Here are some excellent resources on how a hypervisor such as Hyper-V interacts with the CPU pipeline.
- Brian Ehlert: I.T. Proctology Blog: Hypervisor virtualization basics a visual representation
- Excellent short videos giving a visual presentation of hypervisor platform interaction with physical hardware
- TechNet Wiki: Hyper-V Concepts – vCPU (Virtual Processor)
- A great set of resources with links to various articles
- TechNet Forums: Logical Processors assignment (answered by Brian Elhert)
- Petri: Aidan Finn: Using Hyper-V Virtual Machine Processor Resource Control
- Gives a bit more depth to Brian’s video explanation of resource control
Essentially, having a bit of time while waiting for some things to complete I’ve done a bit of digging to figure out if the premise “All VM threads (vCPUs) must be processed in parallel” still applies to the CPU pipelines and architectures of today.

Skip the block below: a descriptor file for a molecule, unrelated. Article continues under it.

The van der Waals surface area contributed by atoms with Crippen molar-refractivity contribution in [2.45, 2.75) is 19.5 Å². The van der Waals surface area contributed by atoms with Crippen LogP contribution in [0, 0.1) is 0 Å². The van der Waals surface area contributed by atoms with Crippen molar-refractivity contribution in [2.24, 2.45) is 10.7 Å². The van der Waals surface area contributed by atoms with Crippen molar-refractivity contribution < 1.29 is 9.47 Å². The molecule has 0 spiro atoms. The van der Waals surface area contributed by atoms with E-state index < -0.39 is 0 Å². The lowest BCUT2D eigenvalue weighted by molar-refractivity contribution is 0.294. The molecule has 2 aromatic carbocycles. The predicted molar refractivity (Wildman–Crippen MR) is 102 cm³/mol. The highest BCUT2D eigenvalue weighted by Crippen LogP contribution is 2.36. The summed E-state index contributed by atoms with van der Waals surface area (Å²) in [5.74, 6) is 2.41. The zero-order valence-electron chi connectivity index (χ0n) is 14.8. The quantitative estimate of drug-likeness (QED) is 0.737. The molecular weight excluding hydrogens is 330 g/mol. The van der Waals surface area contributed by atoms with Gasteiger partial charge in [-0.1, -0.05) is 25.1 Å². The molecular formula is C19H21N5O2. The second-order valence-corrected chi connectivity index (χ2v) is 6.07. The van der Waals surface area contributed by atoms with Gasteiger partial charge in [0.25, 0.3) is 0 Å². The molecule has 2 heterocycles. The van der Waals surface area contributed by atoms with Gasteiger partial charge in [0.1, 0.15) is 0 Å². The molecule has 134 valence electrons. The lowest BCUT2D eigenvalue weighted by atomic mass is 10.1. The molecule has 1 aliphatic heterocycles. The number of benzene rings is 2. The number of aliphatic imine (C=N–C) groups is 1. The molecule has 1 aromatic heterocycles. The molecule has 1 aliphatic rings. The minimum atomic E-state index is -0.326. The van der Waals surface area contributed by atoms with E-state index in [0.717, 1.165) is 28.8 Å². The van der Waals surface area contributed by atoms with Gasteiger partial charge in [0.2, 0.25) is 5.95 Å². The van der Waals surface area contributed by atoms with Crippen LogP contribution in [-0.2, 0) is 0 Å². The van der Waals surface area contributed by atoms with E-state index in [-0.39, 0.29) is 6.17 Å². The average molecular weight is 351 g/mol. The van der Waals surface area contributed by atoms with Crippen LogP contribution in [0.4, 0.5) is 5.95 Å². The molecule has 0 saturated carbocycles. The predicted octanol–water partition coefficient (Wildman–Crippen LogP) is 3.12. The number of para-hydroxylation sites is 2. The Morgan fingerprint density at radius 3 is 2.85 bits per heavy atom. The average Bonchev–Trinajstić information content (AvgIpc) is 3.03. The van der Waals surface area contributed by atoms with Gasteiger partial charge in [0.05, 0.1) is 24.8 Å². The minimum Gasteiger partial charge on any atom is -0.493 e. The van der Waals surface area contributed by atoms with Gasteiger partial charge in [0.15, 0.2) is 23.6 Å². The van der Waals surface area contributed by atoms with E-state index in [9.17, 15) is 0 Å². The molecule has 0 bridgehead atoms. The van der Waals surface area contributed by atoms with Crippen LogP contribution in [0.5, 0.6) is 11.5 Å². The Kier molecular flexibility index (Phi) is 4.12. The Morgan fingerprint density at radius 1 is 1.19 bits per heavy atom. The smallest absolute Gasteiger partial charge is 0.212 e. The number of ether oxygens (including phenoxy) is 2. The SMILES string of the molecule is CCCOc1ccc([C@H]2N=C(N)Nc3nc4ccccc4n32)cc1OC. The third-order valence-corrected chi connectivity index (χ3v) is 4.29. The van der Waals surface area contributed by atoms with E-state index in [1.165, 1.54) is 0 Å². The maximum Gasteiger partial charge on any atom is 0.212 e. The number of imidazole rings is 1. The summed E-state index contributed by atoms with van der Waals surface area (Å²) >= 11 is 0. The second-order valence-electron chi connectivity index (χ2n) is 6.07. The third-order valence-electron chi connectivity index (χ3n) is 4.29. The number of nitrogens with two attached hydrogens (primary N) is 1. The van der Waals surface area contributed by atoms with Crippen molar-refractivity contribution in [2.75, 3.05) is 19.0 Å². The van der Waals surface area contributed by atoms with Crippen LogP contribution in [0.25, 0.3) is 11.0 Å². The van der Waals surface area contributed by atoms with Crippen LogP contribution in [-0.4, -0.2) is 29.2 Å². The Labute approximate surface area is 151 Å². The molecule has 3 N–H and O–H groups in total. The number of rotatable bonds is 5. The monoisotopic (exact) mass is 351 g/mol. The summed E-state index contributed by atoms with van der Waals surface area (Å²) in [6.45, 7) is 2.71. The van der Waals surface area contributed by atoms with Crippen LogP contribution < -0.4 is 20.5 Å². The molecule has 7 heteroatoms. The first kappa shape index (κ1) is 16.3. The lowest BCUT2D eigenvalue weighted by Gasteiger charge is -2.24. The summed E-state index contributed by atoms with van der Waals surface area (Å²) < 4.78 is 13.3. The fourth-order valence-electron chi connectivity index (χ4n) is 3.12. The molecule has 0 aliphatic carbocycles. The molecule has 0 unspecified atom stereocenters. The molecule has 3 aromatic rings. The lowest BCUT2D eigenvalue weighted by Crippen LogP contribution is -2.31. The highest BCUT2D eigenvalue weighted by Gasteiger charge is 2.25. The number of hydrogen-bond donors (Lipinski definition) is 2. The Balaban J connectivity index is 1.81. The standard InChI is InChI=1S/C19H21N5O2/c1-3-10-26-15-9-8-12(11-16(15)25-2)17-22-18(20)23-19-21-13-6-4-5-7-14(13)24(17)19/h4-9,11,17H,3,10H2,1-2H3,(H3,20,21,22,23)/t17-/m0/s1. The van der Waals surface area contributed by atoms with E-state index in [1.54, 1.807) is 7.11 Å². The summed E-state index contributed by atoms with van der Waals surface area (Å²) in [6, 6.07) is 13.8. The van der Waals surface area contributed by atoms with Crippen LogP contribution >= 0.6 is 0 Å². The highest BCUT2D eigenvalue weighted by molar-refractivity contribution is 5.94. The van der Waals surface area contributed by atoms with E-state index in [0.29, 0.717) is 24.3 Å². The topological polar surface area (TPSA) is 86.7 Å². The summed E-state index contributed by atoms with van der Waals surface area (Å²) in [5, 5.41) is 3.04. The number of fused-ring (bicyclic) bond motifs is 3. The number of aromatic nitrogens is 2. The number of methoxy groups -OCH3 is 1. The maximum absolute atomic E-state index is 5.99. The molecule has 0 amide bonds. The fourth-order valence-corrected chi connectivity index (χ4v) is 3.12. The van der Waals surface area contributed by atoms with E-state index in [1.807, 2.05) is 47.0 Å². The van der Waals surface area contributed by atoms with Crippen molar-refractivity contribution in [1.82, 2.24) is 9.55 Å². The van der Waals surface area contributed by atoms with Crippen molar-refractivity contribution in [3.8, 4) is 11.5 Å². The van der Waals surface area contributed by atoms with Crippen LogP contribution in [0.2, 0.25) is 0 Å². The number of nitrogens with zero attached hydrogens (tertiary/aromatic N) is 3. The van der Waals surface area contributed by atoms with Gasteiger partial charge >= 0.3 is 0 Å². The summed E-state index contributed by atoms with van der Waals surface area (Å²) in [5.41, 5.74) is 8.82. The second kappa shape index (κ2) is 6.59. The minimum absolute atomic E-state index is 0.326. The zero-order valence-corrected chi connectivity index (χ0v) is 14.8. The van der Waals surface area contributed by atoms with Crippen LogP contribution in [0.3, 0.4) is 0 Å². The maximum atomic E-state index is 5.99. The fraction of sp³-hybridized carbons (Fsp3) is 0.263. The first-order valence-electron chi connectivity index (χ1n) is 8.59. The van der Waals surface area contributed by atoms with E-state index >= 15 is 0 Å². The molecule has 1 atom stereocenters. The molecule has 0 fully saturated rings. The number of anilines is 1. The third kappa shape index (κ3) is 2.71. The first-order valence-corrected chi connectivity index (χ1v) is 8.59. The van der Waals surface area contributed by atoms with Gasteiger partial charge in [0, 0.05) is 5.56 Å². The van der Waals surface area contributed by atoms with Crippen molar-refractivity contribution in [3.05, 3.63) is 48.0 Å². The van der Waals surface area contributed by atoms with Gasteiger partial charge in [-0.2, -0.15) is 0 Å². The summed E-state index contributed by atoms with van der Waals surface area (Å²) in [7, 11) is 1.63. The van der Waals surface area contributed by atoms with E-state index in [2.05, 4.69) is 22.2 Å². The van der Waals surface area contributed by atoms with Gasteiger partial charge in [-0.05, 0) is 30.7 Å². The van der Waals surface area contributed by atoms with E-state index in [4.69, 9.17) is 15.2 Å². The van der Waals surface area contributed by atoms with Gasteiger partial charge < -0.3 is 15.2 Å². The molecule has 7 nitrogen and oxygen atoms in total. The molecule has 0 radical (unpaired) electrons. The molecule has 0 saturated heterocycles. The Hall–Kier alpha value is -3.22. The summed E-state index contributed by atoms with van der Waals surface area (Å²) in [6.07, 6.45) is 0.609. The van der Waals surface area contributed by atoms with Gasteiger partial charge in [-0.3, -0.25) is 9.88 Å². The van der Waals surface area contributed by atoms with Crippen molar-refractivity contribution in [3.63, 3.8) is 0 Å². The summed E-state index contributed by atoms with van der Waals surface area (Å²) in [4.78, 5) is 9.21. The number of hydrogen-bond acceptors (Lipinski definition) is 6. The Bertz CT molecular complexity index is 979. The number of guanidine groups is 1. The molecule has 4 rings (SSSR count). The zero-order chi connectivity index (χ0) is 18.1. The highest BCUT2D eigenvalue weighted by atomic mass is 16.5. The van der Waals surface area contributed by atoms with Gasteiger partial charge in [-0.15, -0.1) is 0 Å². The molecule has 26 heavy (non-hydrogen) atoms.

Check out the conversation I’ve been having with Brian Elhert on his blog with the videos as it seems that the premise no longer holds true.
There are other VM performance thoughts that we have had since day one that need to be tested or verified based on Brian’s responses.
In our experience the following can have an impact on a VM’s performance:
- Assigning more vCPUs to a VM than physical cores (threads) available on one CPU
- Assigning vCPU count to a VM as the number of physical cores (threads) on one CPU
- Assigning enough vRAM to a VM to force its contents to be split between memory controllers
Further reading on tuning Windows Server 2012 R2:
Microsoft Cluster MVP
Co-Author: SBS 2008 Blueprint Book
Chef de partie in the SMBKitchen ASP Project
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